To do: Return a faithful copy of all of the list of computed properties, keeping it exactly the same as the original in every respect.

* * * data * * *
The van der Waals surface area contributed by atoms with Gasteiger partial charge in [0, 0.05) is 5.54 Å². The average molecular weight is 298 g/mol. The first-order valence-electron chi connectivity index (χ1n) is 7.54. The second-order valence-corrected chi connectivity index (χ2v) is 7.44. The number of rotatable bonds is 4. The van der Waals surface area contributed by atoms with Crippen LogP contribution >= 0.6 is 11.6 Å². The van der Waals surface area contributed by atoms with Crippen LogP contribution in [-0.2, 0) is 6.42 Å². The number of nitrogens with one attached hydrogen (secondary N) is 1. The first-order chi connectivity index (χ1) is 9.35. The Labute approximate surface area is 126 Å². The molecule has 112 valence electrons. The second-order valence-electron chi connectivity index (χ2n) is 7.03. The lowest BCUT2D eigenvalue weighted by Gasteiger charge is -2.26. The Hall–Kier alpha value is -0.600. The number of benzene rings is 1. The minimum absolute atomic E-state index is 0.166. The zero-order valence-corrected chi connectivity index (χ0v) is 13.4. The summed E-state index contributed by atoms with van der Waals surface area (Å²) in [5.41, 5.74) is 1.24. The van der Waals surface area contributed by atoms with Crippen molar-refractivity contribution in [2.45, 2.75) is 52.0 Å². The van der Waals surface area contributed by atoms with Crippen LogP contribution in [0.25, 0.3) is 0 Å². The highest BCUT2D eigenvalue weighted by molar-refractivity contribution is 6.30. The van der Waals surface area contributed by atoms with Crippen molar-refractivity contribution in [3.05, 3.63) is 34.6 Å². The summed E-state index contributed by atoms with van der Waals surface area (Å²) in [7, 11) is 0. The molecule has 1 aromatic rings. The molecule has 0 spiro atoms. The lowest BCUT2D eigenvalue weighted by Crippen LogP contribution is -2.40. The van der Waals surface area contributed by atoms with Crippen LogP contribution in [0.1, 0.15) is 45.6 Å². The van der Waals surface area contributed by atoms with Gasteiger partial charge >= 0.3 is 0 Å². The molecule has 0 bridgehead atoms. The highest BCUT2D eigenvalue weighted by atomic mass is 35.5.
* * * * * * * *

The van der Waals surface area contributed by atoms with Gasteiger partial charge in [0, 0.05) is 5.54 Å². The average molecular weight is 298 g/mol. The first-order valence-electron chi connectivity index (χ1n) is 7.54. The second-order valence-corrected chi connectivity index (χ2v) is 7.44. The number of rotatable bonds is 4. The van der Waals surface area contributed by atoms with Crippen LogP contribution >= 0.6 is 11.6 Å². The van der Waals surface area contributed by atoms with Crippen LogP contribution in [-0.2, 0) is 6.42 Å². The number of nitrogens with one attached hydrogen (secondary N) is 1. The first-order chi connectivity index (χ1) is 9.35. The Labute approximate surface area is 126 Å². The molecule has 112 valence electrons. The second-order valence-electron chi connectivity index (χ2n) is 7.03. The lowest BCUT2D eigenvalue weighted by Gasteiger charge is -2.26. The Hall–Kier alpha value is -0.600. The number of benzene rings is 1. The minimum absolute atomic E-state index is 0.166. The zero-order valence-corrected chi connectivity index (χ0v) is 13.4. The summed E-state index contributed by atoms with van der Waals surface area (Å²) in [5.41, 5.74) is 1.24. The van der Waals surface area contributed by atoms with Crippen molar-refractivity contribution in [2.45, 2.75) is 52.0 Å². The van der Waals surface area contributed by atoms with Crippen LogP contribution in [0.25, 0.3) is 0 Å². The highest BCUT2D eigenvalue weighted by molar-refractivity contribution is 6.30. The van der Waals surface area contributed by atoms with Crippen molar-refractivity contribution in [3.05, 3.63) is 34.6 Å². The summed E-state index contributed by atoms with van der Waals surface area (Å²) in [7, 11) is 0. The molecule has 1 aromatic rings. The molecule has 0 spiro atoms. The lowest BCUT2D eigenvalue weighted by Crippen LogP contribution is -2.40. The van der Waals surface area contributed by atoms with Crippen LogP contribution in [0.1, 0.15) is 45.6 Å². The van der Waals surface area contributed by atoms with Gasteiger partial charge >= 0.3 is 0 Å². The molecule has 0 bridgehead atoms. The highest BCUT2D eigenvalue weighted by atomic mass is 35.5.